Microaggressions

For librarians of color, microaggressions are a significant factor influencing their longevity in the field. Alabi (2015, 2018), and Chou and Pho (2017) have performed comprehensive studies of the lived experiences of women of color librarians that documented isolation, discrimination, and harassment (Chou and Pho in Accardi 2017).  Librarians of color feel ignored or patronized, are mistaken for staff, feel like they have to be twice as good as their white colleagues, are offered fewer opportunities, have their credibility and authority questioned, are dismissed as being too sensitive, are asked to serve on the diversity committee without proper respect for this work, and as a result, often experience exhaustion and regret (Alabi 2018). Cooke documents these same experiences as a first year minority faculty member in a predominantly white LIS school and asks the question: do minorities really want a seat at the predominantly white table (2014)? One outlet for sharing and bringing awareness to this phenomenon is the Tumblr page and zine publication LIS Microaggressions, where marginalized library workers can bring these experiences out into the light (Arroyo-Ramirez 2018).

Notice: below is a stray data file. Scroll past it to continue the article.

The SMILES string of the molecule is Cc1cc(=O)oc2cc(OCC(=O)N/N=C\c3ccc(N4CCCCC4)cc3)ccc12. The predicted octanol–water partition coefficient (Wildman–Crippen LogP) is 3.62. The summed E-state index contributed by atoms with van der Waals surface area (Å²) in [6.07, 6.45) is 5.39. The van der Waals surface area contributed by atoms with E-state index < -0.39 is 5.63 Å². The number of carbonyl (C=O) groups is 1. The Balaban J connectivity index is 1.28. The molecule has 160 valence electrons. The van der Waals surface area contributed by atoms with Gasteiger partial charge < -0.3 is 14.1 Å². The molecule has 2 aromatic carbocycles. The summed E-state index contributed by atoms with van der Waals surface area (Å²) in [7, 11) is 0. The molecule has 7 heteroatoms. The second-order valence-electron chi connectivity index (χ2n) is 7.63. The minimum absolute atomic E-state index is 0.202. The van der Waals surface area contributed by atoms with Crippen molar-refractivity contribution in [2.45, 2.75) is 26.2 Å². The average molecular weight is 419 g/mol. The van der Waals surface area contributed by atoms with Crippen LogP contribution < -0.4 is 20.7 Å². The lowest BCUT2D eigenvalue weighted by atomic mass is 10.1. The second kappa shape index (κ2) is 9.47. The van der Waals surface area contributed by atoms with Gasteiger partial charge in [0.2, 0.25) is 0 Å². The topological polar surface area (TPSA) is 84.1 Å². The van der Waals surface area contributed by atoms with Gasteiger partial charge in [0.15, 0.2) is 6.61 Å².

Questions for Future Research:

  • How can librarianship, a field that his historically thought of itself as democratic, egalitarian, and neutral, be brought to recognize the whiteness, or hegemonic cultural privilege, that undergirds its structures in order to transform into a liberatory institution?